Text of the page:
Section 6380 provides an exemption from the sales and use tax for "qualified property" used in space flight originating at VAFB. In this case, the only flight that will originate from VAFB is not a space flight but, instead, a conventional flight from California to Florida. Thus, the spacecraft does not qualify for the exemption provided under section 6380. There are insufficient facts to determine whether section 6009.1 applies to the transaction. 6/7/94.
325.1770 Spare Parts—Optional Maintenance Contracts. A taxpayer purchased spare parts ex-tax from out-of-state vendors or from California vendors under a resale certificate. The parts were stored in the taxpayer's California facility pending need. The parts in question were subsequently used in performing repairs on optional maintenance contracts on leased equipment located out of state and were transferred to an out-of-state facility for storage or use there. The taxpayer claimed depreciation deduction on the parts held for use in performing maintenance contracts on its income tax return.
Property purchased in California under a resale certificate or from out-of-state vendors and subsequently shipped to a point outside the state without any use other than that outlined in section 6009.1 is not subject to use tax.
With respect to the taxpayer's income tax depreciation deductions on this property, there is no income tax rule which precludes a taxpayer from claiming depreciation deductions on such property merely because the holding of the property is excluded from "use" for sales and use tax purposes. Thus, the claiming of depreciation deductions does not preclude the taxpayer from obtaining the benefits of section 6009.1.
However, when the taxpayer is aware, at the time of purchase, that it will be a consumer of parts purchased for use on its optional maintenance contracts, it should not issue a resale certificate for this type of property. If it does issue resale certificates, it will be liable for tax under section 6094.5. 2/29/88.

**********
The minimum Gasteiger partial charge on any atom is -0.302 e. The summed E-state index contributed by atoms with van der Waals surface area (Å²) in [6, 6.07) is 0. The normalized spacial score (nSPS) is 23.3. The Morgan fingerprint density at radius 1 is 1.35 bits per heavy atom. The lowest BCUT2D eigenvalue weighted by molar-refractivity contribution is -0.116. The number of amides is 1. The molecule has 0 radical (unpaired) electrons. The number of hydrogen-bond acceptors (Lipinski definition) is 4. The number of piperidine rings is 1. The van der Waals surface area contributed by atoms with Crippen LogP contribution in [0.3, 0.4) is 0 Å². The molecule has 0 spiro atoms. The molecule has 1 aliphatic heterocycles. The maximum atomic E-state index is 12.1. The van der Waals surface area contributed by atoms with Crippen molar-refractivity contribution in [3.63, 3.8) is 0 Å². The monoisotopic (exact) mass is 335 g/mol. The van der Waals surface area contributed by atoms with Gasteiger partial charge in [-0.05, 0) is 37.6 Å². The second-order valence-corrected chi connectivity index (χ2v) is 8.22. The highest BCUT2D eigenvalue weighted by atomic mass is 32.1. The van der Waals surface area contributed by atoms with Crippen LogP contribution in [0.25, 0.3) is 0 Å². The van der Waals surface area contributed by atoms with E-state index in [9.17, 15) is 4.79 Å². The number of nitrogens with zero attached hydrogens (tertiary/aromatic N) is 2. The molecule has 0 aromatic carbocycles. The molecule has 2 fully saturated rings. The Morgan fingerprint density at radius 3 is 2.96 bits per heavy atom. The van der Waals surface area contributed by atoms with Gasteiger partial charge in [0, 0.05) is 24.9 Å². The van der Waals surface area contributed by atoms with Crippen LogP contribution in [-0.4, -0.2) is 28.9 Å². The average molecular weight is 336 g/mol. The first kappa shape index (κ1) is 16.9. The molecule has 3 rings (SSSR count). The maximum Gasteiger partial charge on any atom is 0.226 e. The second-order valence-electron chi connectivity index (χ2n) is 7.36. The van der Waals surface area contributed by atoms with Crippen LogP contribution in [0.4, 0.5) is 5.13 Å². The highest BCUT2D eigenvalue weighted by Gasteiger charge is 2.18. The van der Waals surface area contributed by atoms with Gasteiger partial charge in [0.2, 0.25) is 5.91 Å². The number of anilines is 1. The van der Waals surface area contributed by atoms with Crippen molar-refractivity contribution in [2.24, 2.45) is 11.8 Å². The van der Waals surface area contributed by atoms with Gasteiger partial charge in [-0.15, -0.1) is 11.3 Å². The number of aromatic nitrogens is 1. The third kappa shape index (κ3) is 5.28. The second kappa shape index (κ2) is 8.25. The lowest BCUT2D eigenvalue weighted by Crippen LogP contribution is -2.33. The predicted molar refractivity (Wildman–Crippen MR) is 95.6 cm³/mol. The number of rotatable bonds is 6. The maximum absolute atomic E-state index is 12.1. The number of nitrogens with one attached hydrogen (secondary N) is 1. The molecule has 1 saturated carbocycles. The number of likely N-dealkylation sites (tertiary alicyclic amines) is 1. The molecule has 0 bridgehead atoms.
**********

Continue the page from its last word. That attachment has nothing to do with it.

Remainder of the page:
325.1775 Sweepstakes Promotion. Company A is a California retailer with retail outlets in California and other states. Its warehouse is located in California. Company A enters into a contract with Company B to provide $300,000 of merchandise for a sweepstakes promotion. Among other things, one of the purposes of the contract is to allow Company C, through its agent Company B, to obtain access to promotional opportunities afforded by Company A's mailing list and retail stores.
The prize fund for the sweepstakes is $300,000 in cost of A's merchandise. B pays A the cost of property shipped each month plus 1.2% carrying cost on the value of the unshipped balance of the unawarded merchandise. Under these circumstances, A is the retailer of the merchandise. Tax applies to its cost price of the merchandise plus the 1.2% carrying cost.
As part of the contract, B pays A a portion of the cost of certain catalog costs. This reimbursement does not reduce the measure of tax on the purchase of the catalogs by A nor does it represent additional gross receipts from the sale of merchandise. It represents reimbursement for space in the catalog.
As part of the contract, Company C will issue merchandise certificates redeemable by A. These certificates are in lieu of discounts which A normally would provide to its customers. B, in turn, will pay A 85% of the face value of the merchandise certificates. The amount received by A are gross receipts from a sale. B is acting as C's agent in making payment to A. Deliveries of merchandise in California are subject to tax.
Another part of the contract provides that A will pay B a percentage of total sales made from a specific catalog. This payment is in consideration for C's advertising in the catalog. The payment is in the form of A's merchandise certificates. The distribution of the certificates is at B's discretion.
Under these circumstances, A is the consumer of any merchandise which it ships in redeeming the merchandise certificates. Tax applies to all withdrawals of merchandise from the California warehouse in redeeming these certificates even though some merchandise is shipped outside the state. The withdrawal from inventory for this purpose constitutes a "use" in this state. 8/20/89.
325.1780 Time Period Property Remains in California. There is no set time period for property to remain in California before section 6009.1 ceases to apply. Although time remaining in California may be evidence of taxable use, one must look to the reason for the property's presence in California and to the actual use of that property in California. If the reason the item remains in California is described by section 6009.1, tax does not apply. If the reason is not described by section 6009.1, tax does apply. 12/1/88.
325.1785 Tractor Dead-Headed to California. A carrier purchases tractors from a California truck dealer for use in hauling goods in interstate commerce. The tractors are delivered by the dealer in Las Vegas, Nevada, at the carrier's station in Nevada. Subsequently, a number of the tractors are used to haul loads from Las Vegas to Los Angeles. Others are driven empty from Las Vegas to Los Angeles where they picked up their first pay load. These tractors have been used thereafter continuously in interstate commerce.